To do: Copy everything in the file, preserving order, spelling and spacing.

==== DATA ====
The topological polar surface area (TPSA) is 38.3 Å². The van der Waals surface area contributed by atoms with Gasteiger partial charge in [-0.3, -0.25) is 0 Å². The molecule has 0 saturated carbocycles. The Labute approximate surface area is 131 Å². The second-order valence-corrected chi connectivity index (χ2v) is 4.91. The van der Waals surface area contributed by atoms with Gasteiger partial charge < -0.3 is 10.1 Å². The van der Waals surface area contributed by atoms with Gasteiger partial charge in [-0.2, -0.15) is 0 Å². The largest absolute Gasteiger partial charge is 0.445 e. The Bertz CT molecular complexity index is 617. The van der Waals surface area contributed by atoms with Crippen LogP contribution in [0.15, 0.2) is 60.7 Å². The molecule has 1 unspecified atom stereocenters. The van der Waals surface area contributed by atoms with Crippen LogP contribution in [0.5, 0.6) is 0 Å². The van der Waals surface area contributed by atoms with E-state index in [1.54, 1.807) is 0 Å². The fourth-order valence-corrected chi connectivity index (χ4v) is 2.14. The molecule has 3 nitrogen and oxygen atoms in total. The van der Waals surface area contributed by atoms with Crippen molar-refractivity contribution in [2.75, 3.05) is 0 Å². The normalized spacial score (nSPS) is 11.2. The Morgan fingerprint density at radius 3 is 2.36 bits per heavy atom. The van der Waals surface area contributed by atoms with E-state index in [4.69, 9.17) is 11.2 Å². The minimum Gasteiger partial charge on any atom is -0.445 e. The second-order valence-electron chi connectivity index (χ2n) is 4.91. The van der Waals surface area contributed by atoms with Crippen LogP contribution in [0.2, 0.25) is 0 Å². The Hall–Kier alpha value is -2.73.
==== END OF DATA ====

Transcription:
The topological polar surface area (TPSA) is 38.3 Å². The van der Waals surface area contributed by atoms with Gasteiger partial charge in [-0.3, -0.25) is 0 Å². The molecule has 0 saturated carbocycles. The Labute approximate surface area is 131 Å². The second-order valence-corrected chi connectivity index (χ2v) is 4.91. The van der Waals surface area contributed by atoms with Gasteiger partial charge < -0.3 is 10.1 Å². The van der Waals surface area contributed by atoms with Gasteiger partial charge in [-0.2, -0.15) is 0 Å². The largest absolute Gasteiger partial charge is 0.445 e. The Bertz CT molecular complexity index is 617. The van der Waals surface area contributed by atoms with Crippen LogP contribution in [0.15, 0.2) is 60.7 Å². The molecule has 1 unspecified atom stereocenters. The van der Waals surface area contributed by atoms with Crippen LogP contribution in [0.5, 0.6) is 0 Å². The van der Waals surface area contributed by atoms with E-state index in [1.54, 1.807) is 0 Å². The fourth-order valence-corrected chi connectivity index (χ4v) is 2.14. The molecule has 3 nitrogen and oxygen atoms in total. The van der Waals surface area contributed by atoms with Crippen molar-refractivity contribution in [2.75, 3.05) is 0 Å². The normalized spacial score (nSPS) is 11.2. The Morgan fingerprint density at radius 3 is 2.36 bits per heavy atom. The van der Waals surface area contributed by atoms with E-state index in [4.69, 9.17) is 11.2 Å². The minimum Gasteiger partial charge on any atom is -0.445 e. The second-order valence-electron chi connectivity index (χ2n) is 4.91. The van der Waals surface area contributed by atoms with Crippen LogP contribution in [0.2, 0.25) is 0 Å². The Hall–Kier alpha value is -2.73.